Former Sonic Corporation CEO Cliff Hudson narrates his 34 years of steady progress in guiding an Oklahoma icon to national prominence at the Second Half Expo in October.

Story by Darl Devault, Contributing Editor

Cliff Hudson shared his story of earning an OU history degree, a Georgetown University law degree and leading Sonic Corporation’s national growth to 3,600 franchises as a self-described jack-of-all-trades at the Second Half Expo in October.
As keynote speaker, the Edmond resident, 67, spoke at the National Cowboy and Western Heritage Museum in Oklahoma City. He emphasized at the beginning of his speech he still likes to read history. He made some history of his own during 34 years of helping lead Sonic to national acclaim in the drive-in restaurant world
“We were thrilled to have Cliff Hudson as the keynote speaker of our inaugural Second Half Expo,” said Bob Loudermilk, event founder. “As a successful businessperson and community leader, he has the credentials to deliver an impactful and credible message. Just like in his thought-provoking memoir “Master of None – How a Jack-of-All-Trades Can Still Reach the Top,” Cliff shared relatable experiences with his audience.”
Hudson gave several examples of how he listened to his franchisees ideas and adapted them into Sonic’s business of driving innovation and long-term business performance. Some would say this was crucial in making Sonic America’s Drive-In.
Hudson was tapped to lead Sonic in 1995, overseeing the drive-in chain’s growth from 1,500 locations in 27 states with systemwide yearly sales of $905 million to 3,547 locations in 46 states and systemwide sales of $4.5 billion. Franchise opportunities at Sonic have been rated as high as number three in the country.
His audience was treated to a surprisingly candid speaker who shared rare insight into his ability to climb the leadership ladder while guiding adaptation in the menu and business model at Sonic Corp.
Each time the Sonic board made him an offer to give him more leadership potential at the growing national brand Hudson was faced with a major decision, a consuming question about his career.
First hired as general counsel, promoted to chief financial officer and later chief operating officer, the board finally asked him to serve as CEO and chairman of the board.
As he became a more skilled negotiator and capable administrator, he said he would study at each new opportunity. He then had a dialogue with himself wherein he would ask himself what the outcome would be if he did not measure up to the new challenge.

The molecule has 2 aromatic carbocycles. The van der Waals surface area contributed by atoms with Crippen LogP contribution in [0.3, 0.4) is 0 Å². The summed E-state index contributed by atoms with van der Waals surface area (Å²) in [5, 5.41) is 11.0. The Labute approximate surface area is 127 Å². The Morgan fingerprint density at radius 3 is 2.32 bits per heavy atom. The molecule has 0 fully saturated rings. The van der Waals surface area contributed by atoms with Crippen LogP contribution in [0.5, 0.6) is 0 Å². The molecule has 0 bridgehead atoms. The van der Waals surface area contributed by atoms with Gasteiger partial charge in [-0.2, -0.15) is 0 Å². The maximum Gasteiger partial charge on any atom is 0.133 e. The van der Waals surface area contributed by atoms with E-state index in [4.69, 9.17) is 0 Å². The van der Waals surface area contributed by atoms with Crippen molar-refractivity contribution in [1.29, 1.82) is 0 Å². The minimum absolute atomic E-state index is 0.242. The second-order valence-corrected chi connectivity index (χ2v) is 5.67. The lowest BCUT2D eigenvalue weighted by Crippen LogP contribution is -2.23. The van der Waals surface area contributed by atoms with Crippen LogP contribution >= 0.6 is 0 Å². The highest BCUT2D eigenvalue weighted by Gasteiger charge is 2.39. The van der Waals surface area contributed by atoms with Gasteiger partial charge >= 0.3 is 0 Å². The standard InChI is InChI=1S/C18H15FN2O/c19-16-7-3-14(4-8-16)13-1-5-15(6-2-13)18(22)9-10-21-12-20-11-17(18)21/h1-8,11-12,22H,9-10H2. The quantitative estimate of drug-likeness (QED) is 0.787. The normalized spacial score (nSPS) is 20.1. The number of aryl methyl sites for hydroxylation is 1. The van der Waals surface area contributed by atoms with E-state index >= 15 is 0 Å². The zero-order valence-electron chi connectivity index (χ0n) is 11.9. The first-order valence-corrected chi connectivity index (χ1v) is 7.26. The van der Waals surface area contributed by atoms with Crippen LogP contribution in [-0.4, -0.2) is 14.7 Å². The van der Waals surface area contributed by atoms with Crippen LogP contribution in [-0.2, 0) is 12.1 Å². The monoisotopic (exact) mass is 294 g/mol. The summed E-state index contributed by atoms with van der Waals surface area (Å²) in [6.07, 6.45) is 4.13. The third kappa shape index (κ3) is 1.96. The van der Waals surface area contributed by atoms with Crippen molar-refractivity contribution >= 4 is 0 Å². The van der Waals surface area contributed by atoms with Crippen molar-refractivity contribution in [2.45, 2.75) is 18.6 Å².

Each time a promotion was offered he realized the worst thing that could happen to him was he would leave the company with more stock ownership and for the last promotion leave having been the CEO of a major national corporation. He served as CEO for 23 years.
But clearly all of this was based on a firm foundation of education, good interpersonal skills gained as president of Northwest Classen High School Student Council, and entrepreneurship from college on. While studying at the Georgetown University Law Center he edited the prestigious International Law Journal (a publication of the Association of Student International Law Societies).
He said several times there were valuable ideas offered by individual franchisees. He took their idea to sell ice cream, which Sonic did not then offer, to heart. He realized Sonic could add the two cheapest things to any product, air and water to create more sales and offer the customer more services. The more air added to ice cream produces a light and creamy texture. Water could be added to slushes and flavored drinks to expand a line of flavors to give the franchisees more products to sell and increase sales.
Seeing dissatisfaction among some of the franchisees about Sonic’s national product being so regulated sparked his innovation mindset. Instead of addressing too much regulation, he innovated by proposing arranging for suppliers to provide national contracts to standardize supplies delivered to each franchise location. This dropped the price franchisees were paying for their supplies and made them more successful.
His speech was well received and after the applause died down many in the audience formed a line to buy his memoir at a book signing. Hudson’s wife Leslie sat at the table with him, opening the books for him to autograph for the buyers.
“Hudson is a good role model for those in the 50+ generation and the gist of his philosophy is available at his web site. He appears to have no plans for slowing down anytime soon,” Loudermilk said. “In addition to his time with family and now serving of counsel in the Crowe and Dunlevy’s Oklahoma City office, Cliff serves on three non-profit boards as well one for-profit board.”
Hudson’s philanthropy extends to local schools and his alma maters. The Hudsons endowed the Hudson Fellows scholarship fund for select Ph.D. students at the University of Oklahoma College of Public Health. They increased their scholarship gifts to $5 million and the OU Board of Regents named the (now) Hudson College of Public Health in their honor in 2018.
He is past chairperson of Georgetown University Law Center’s Board of Visitors. In addition he has served on the Oklahoma City School Board and the board of the Oklahoma City MAPS for Kids—a $700 million school revitalization program.